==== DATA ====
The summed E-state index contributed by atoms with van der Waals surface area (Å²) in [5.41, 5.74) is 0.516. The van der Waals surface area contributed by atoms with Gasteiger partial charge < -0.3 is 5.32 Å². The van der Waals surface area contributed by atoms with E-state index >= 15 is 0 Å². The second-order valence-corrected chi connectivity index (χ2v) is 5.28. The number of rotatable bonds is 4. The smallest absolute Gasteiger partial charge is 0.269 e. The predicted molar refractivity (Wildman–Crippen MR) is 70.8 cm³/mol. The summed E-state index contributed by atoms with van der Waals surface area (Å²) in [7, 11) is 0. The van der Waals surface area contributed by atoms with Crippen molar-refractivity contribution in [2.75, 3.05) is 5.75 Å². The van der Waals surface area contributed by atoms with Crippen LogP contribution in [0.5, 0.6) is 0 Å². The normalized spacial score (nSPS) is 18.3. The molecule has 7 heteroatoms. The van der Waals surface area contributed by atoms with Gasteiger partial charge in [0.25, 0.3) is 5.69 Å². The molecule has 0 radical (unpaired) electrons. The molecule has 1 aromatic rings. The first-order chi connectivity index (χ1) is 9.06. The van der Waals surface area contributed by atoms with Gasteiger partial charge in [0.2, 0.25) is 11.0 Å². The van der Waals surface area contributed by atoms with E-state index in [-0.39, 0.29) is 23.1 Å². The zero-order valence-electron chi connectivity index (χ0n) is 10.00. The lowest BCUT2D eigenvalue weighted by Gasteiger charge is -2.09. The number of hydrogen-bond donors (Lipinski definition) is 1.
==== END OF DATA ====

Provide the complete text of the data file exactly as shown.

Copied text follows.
The summed E-state index contributed by atoms with van der Waals surface area (Å²) in [5.41, 5.74) is 0.516. The van der Waals surface area contributed by atoms with Gasteiger partial charge < -0.3 is 5.32 Å². The van der Waals surface area contributed by atoms with E-state index >= 15 is 0 Å². The second-order valence-corrected chi connectivity index (χ2v) is 5.28. The number of rotatable bonds is 4. The smallest absolute Gasteiger partial charge is 0.269 e. The predicted molar refractivity (Wildman–Crippen MR) is 70.8 cm³/mol. The summed E-state index contributed by atoms with van der Waals surface area (Å²) in [7, 11) is 0. The van der Waals surface area contributed by atoms with Crippen molar-refractivity contribution in [2.75, 3.05) is 5.75 Å². The van der Waals surface area contributed by atoms with Crippen LogP contribution in [0.5, 0.6) is 0 Å². The normalized spacial score (nSPS) is 18.3. The molecule has 7 heteroatoms. The van der Waals surface area contributed by atoms with Gasteiger partial charge in [0.25, 0.3) is 5.69 Å². The molecule has 0 radical (unpaired) electrons. The molecule has 1 aromatic rings. The first-order chi connectivity index (χ1) is 9.06. The van der Waals surface area contributed by atoms with Gasteiger partial charge in [0.2, 0.25) is 11.0 Å². The van der Waals surface area contributed by atoms with E-state index in [-0.39, 0.29) is 23.1 Å². The zero-order valence-electron chi connectivity index (χ0n) is 10.00. The lowest BCUT2D eigenvalue weighted by Gasteiger charge is -2.09. The number of hydrogen-bond donors (Lipinski definition) is 1.